In an interview with PBS’s Charlie Rose, Secretary of State Hillary Clinton and former George H.W. Bush Secretary of State James Baker discussed a potential strike on Iran’s nuclear program. Both told Rose that they think the U.S. should keep all options on the table to deal with a potential Iranian nuclear weapon — a policy adopted by the Obama administration.
But Clinton and Baker had no illusions about the possible consequences of an attack by Israel or the U.S. against Iran’s nuclear program. After Baker highlighted a growing consensus of former top Israeli security officials against an attack and his view that Israeli capabilities could only cause a delay — not put an end to — Iran’s nuclear progress, he said that sanctions against Iran are “having an effect” and “you don’t want to lose all of that.” (Former top Israeli officials also share this view.)
Baker also discussed how an attack could serve hard-liners in Iran. “There are a lot of unanticipated consequences that could follow from [an attack], not least of which is — well, not least of which is strengthening the hand of the hard-liners in Iran.”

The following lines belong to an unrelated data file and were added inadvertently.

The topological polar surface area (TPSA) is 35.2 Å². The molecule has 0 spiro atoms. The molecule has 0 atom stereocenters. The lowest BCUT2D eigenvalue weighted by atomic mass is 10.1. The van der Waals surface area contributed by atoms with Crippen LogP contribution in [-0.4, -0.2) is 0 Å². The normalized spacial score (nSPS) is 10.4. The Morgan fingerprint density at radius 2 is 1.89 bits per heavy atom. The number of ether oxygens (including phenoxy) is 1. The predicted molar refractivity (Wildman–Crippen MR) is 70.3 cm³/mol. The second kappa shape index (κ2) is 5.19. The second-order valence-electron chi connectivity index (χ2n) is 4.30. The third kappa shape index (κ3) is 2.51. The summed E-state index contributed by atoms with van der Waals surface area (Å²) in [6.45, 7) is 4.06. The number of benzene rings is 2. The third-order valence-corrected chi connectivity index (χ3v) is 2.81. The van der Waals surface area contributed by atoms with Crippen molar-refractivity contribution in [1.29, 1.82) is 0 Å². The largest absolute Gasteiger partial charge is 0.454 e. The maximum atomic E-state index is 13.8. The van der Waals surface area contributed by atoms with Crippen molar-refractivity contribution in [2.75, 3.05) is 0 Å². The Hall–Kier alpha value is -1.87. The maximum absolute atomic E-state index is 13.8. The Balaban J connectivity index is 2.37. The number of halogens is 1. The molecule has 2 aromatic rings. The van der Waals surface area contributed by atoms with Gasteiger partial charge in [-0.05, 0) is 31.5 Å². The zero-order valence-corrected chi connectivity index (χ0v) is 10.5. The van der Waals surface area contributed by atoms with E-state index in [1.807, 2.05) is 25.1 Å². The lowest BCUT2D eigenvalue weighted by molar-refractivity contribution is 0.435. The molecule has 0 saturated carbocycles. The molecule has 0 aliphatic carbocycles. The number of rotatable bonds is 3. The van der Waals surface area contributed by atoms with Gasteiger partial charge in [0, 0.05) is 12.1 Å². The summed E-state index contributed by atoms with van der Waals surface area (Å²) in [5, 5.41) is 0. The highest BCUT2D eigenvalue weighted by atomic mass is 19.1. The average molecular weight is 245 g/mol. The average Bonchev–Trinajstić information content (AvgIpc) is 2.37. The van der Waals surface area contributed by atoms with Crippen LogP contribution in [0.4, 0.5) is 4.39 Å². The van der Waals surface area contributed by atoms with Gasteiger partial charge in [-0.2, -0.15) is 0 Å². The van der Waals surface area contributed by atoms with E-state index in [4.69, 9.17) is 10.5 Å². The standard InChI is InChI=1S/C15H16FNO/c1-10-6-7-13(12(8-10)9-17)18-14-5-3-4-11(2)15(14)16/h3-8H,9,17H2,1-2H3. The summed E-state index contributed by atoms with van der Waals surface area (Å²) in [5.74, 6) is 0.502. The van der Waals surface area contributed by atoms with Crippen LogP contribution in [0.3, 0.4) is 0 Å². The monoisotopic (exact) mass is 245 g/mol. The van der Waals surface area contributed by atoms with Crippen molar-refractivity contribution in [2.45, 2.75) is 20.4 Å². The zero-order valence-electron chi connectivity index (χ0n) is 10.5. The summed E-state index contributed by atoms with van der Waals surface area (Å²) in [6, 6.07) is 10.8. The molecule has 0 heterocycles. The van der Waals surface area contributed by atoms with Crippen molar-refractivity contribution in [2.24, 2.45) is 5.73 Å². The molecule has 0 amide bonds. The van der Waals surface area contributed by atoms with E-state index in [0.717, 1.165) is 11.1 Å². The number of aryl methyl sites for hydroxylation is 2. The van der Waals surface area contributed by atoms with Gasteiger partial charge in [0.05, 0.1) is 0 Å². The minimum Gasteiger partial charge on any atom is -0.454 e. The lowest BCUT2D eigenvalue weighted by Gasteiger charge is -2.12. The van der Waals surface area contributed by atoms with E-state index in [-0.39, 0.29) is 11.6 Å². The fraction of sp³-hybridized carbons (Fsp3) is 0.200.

Clinton then said Baker’s assertion was “an important point,” adding what she sees as two schools of thought among Iran’s leaders:
CLINTON: There are those [among Iran's leadership] who say, “Look, you know, these sanctions are really biting. We’re not making the kind of economic progress we should be making. We don’t give up that much by saying we’re not going to do a nuclear weapon and having a verifiable regime to demonstrate that.”
And then, frankly, there are those who are saying, “The best thing that could happen to us is be attacked by somebody. Just bring it on because that would unify us. It would legitimize the regime.”
[The regime] doesn’t represent the will of the people. It’s kind of morphed into kind of a military theocracy. And, therefore, an argument is made constantly on the hard-line side of the Iranian government that, you know, “We’re not going to give anything up. And in fact we’re going to provoke an attack because then we will be in power for as long as anyone can imagine.”
Watch a clip of the exchange between the current and former Secretaries of State:
A potential Iranian nuclear weapon is widely considered a threat to both the security of the U.S. and its allies in the region, as well as the nuclear non-proliferation regime. U.S., U.N. and Israeli intelligence estimates give the West time to pursue a dual-track approach of pressure and diplomacy to resolve the crisis. Questions about the efficacy and potential consequences of a strike have led U.S. officials to declare that diplomacy is the “best and most permanent way” to resolve the crisis.